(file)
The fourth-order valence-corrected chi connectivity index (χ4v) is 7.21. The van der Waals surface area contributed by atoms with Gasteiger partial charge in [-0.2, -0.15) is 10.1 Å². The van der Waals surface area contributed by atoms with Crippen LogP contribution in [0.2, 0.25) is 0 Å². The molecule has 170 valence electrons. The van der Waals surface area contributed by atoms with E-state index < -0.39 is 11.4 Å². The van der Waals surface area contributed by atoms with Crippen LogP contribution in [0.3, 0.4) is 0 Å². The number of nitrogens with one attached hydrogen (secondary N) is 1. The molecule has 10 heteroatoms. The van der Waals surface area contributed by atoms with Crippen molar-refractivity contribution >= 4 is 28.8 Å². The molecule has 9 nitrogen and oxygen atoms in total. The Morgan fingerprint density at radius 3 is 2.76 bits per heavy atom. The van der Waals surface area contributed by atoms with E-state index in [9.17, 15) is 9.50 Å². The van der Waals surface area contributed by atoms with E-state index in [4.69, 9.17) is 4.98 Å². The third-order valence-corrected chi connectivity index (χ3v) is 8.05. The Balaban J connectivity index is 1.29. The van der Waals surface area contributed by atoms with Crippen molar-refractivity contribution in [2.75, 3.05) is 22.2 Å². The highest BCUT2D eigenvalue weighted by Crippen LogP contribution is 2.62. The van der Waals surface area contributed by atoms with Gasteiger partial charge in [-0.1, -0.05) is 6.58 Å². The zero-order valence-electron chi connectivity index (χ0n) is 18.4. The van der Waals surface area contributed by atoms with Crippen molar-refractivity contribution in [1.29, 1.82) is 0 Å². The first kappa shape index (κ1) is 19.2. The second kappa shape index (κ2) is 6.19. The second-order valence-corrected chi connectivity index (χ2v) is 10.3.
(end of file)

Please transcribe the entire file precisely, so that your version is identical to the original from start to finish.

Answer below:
The fourth-order valence-corrected chi connectivity index (χ4v) is 7.21. The van der Waals surface area contributed by atoms with Gasteiger partial charge in [-0.2, -0.15) is 10.1 Å². The van der Waals surface area contributed by atoms with Crippen LogP contribution in [0.2, 0.25) is 0 Å². The molecule has 170 valence electrons. The van der Waals surface area contributed by atoms with E-state index < -0.39 is 11.4 Å². The van der Waals surface area contributed by atoms with Crippen LogP contribution in [0.3, 0.4) is 0 Å². The number of nitrogens with one attached hydrogen (secondary N) is 1. The molecule has 10 heteroatoms. The van der Waals surface area contributed by atoms with Crippen molar-refractivity contribution >= 4 is 28.8 Å². The molecule has 9 nitrogen and oxygen atoms in total. The Morgan fingerprint density at radius 3 is 2.76 bits per heavy atom. The van der Waals surface area contributed by atoms with E-state index in [9.17, 15) is 9.50 Å². The van der Waals surface area contributed by atoms with E-state index in [4.69, 9.17) is 4.98 Å². The third-order valence-corrected chi connectivity index (χ3v) is 8.05. The Balaban J connectivity index is 1.29. The van der Waals surface area contributed by atoms with Crippen molar-refractivity contribution in [2.75, 3.05) is 22.2 Å². The highest BCUT2D eigenvalue weighted by Crippen LogP contribution is 2.62. The van der Waals surface area contributed by atoms with Gasteiger partial charge in [-0.1, -0.05) is 6.58 Å². The zero-order valence-electron chi connectivity index (χ0n) is 18.4. The van der Waals surface area contributed by atoms with Crippen molar-refractivity contribution in [1.29, 1.82) is 0 Å². The first kappa shape index (κ1) is 19.2. The second kappa shape index (κ2) is 6.19. The second-order valence-corrected chi connectivity index (χ2v) is 10.3.